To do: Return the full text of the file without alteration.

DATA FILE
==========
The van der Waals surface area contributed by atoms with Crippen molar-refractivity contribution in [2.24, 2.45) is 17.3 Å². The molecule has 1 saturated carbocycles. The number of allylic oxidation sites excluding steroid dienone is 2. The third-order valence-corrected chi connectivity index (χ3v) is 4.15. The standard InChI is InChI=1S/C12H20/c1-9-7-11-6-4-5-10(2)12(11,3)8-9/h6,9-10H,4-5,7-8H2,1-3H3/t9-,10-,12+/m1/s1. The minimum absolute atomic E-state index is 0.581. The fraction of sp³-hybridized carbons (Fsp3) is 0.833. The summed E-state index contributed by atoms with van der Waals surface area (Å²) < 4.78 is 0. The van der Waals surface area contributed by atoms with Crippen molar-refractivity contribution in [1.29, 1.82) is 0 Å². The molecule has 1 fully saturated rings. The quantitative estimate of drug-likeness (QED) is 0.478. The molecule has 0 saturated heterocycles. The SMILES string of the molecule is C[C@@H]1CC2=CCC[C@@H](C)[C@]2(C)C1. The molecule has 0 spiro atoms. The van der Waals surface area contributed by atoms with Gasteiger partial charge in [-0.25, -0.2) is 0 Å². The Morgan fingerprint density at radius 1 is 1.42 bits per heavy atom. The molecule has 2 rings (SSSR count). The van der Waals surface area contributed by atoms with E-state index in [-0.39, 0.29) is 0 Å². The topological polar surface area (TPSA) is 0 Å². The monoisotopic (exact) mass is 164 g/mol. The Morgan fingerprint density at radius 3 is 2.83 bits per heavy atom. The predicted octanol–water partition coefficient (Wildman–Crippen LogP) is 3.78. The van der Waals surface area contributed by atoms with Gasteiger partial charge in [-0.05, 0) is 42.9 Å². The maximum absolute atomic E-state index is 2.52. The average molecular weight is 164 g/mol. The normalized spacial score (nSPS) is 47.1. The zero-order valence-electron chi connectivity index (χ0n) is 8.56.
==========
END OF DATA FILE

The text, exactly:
The van der Waals surface area contributed by atoms with Crippen molar-refractivity contribution in [2.24, 2.45) is 17.3 Å². The molecule has 1 saturated carbocycles. The number of allylic oxidation sites excluding steroid dienone is 2. The third-order valence-corrected chi connectivity index (χ3v) is 4.15. The standard InChI is InChI=1S/C12H20/c1-9-7-11-6-4-5-10(2)12(11,3)8-9/h6,9-10H,4-5,7-8H2,1-3H3/t9-,10-,12+/m1/s1. The minimum absolute atomic E-state index is 0.581. The fraction of sp³-hybridized carbons (Fsp3) is 0.833. The summed E-state index contributed by atoms with van der Waals surface area (Å²) < 4.78 is 0. The van der Waals surface area contributed by atoms with Crippen molar-refractivity contribution in [1.29, 1.82) is 0 Å². The molecule has 1 fully saturated rings. The quantitative estimate of drug-likeness (QED) is 0.478. The molecule has 0 saturated heterocycles. The SMILES string of the molecule is C[C@@H]1CC2=CCC[C@@H](C)[C@]2(C)C1. The molecule has 0 spiro atoms. The van der Waals surface area contributed by atoms with Gasteiger partial charge in [-0.25, -0.2) is 0 Å². The Morgan fingerprint density at radius 1 is 1.42 bits per heavy atom. The molecule has 2 rings (SSSR count). The van der Waals surface area contributed by atoms with E-state index in [-0.39, 0.29) is 0 Å². The topological polar surface area (TPSA) is 0 Å². The monoisotopic (exact) mass is 164 g/mol. The Morgan fingerprint density at radius 3 is 2.83 bits per heavy atom. The predicted octanol–water partition coefficient (Wildman–Crippen LogP) is 3.78. The van der Waals surface area contributed by atoms with Gasteiger partial charge in [-0.05, 0) is 42.9 Å². The maximum absolute atomic E-state index is 2.52. The average molecular weight is 164 g/mol. The normalized spacial score (nSPS) is 47.1. The zero-order valence-electron chi connectivity index (χ0n) is 8.56.